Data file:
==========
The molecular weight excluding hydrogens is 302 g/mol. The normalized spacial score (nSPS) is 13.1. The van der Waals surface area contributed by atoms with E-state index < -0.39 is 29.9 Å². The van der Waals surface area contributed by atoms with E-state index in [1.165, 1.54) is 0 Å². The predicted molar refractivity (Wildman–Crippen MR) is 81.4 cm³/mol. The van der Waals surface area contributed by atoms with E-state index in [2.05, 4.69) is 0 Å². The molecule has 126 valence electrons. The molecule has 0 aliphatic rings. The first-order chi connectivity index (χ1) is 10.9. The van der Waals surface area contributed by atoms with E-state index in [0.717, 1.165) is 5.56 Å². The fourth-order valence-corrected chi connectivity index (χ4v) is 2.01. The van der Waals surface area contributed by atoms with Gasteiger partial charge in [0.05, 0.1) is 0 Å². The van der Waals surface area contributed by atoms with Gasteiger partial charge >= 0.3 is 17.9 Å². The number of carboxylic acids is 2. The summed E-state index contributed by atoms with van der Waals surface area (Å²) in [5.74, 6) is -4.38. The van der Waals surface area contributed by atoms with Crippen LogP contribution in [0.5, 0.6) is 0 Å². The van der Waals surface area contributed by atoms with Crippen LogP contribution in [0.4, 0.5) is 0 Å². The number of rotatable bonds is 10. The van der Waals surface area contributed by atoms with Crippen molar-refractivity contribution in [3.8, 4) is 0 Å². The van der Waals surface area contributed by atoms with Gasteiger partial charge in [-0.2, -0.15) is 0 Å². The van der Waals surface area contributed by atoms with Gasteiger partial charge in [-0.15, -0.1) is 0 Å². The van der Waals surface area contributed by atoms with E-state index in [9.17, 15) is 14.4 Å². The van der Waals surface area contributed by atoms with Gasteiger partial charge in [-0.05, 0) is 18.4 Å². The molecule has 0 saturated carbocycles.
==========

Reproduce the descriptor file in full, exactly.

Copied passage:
The molecular weight excluding hydrogens is 302 g/mol. The normalized spacial score (nSPS) is 13.1. The van der Waals surface area contributed by atoms with E-state index < -0.39 is 29.9 Å². The van der Waals surface area contributed by atoms with E-state index in [1.165, 1.54) is 0 Å². The predicted molar refractivity (Wildman–Crippen MR) is 81.4 cm³/mol. The van der Waals surface area contributed by atoms with E-state index in [2.05, 4.69) is 0 Å². The molecule has 126 valence electrons. The molecule has 0 aliphatic rings. The first-order chi connectivity index (χ1) is 10.9. The van der Waals surface area contributed by atoms with E-state index in [0.717, 1.165) is 5.56 Å². The fourth-order valence-corrected chi connectivity index (χ4v) is 2.01. The van der Waals surface area contributed by atoms with Gasteiger partial charge in [0.05, 0.1) is 0 Å². The van der Waals surface area contributed by atoms with Gasteiger partial charge >= 0.3 is 17.9 Å². The number of carboxylic acids is 2. The summed E-state index contributed by atoms with van der Waals surface area (Å²) in [5.74, 6) is -4.38. The van der Waals surface area contributed by atoms with Crippen LogP contribution in [0.5, 0.6) is 0 Å². The van der Waals surface area contributed by atoms with Crippen LogP contribution in [0.4, 0.5) is 0 Å². The number of rotatable bonds is 10. The van der Waals surface area contributed by atoms with Crippen molar-refractivity contribution in [3.8, 4) is 0 Å². The van der Waals surface area contributed by atoms with Gasteiger partial charge in [-0.2, -0.15) is 0 Å². The van der Waals surface area contributed by atoms with Gasteiger partial charge in [-0.15, -0.1) is 0 Å². The van der Waals surface area contributed by atoms with E-state index in [9.17, 15) is 14.4 Å². The van der Waals surface area contributed by atoms with Gasteiger partial charge in [-0.05, 0) is 18.4 Å². The molecule has 0 saturated carbocycles.